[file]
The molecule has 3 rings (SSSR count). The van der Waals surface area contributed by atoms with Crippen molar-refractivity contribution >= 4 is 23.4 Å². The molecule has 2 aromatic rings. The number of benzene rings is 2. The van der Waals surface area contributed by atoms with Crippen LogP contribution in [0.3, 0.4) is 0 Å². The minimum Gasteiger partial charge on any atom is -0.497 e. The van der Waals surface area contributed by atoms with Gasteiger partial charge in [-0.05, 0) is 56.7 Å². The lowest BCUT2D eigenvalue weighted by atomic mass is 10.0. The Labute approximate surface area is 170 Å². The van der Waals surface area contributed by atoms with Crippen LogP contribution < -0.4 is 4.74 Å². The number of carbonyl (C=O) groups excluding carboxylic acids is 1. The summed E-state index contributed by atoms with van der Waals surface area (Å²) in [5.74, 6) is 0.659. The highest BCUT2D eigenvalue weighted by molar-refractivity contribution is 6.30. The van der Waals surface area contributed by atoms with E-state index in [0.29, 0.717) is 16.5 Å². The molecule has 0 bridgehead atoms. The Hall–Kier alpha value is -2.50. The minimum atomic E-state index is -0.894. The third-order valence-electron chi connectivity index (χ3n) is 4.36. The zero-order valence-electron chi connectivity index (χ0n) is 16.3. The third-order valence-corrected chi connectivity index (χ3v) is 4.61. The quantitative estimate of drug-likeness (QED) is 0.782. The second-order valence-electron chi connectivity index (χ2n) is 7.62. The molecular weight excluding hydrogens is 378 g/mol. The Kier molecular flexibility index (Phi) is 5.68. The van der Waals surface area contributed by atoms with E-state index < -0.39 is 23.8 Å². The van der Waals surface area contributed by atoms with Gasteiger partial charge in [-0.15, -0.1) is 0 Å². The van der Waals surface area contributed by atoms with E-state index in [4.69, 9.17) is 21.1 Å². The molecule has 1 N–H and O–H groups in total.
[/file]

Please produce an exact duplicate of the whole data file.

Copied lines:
The molecule has 3 rings (SSSR count). The van der Waals surface area contributed by atoms with Crippen molar-refractivity contribution >= 4 is 23.4 Å². The molecule has 2 aromatic rings. The number of benzene rings is 2. The van der Waals surface area contributed by atoms with Crippen LogP contribution in [0.3, 0.4) is 0 Å². The minimum Gasteiger partial charge on any atom is -0.497 e. The van der Waals surface area contributed by atoms with Gasteiger partial charge in [-0.05, 0) is 56.7 Å². The lowest BCUT2D eigenvalue weighted by atomic mass is 10.0. The Labute approximate surface area is 170 Å². The van der Waals surface area contributed by atoms with Crippen LogP contribution < -0.4 is 4.74 Å². The number of carbonyl (C=O) groups excluding carboxylic acids is 1. The summed E-state index contributed by atoms with van der Waals surface area (Å²) in [5.74, 6) is 0.659. The highest BCUT2D eigenvalue weighted by molar-refractivity contribution is 6.30. The van der Waals surface area contributed by atoms with E-state index in [0.29, 0.717) is 16.5 Å². The molecule has 0 bridgehead atoms. The Hall–Kier alpha value is -2.50. The minimum atomic E-state index is -0.894. The third-order valence-electron chi connectivity index (χ3n) is 4.36. The zero-order valence-electron chi connectivity index (χ0n) is 16.3. The third-order valence-corrected chi connectivity index (χ3v) is 4.61. The quantitative estimate of drug-likeness (QED) is 0.782. The second-order valence-electron chi connectivity index (χ2n) is 7.62. The molecular weight excluding hydrogens is 378 g/mol. The Kier molecular flexibility index (Phi) is 5.68. The van der Waals surface area contributed by atoms with E-state index < -0.39 is 23.8 Å². The van der Waals surface area contributed by atoms with Gasteiger partial charge in [-0.15, -0.1) is 0 Å². The van der Waals surface area contributed by atoms with E-state index in [4.69, 9.17) is 21.1 Å². The molecule has 1 N–H and O–H groups in total.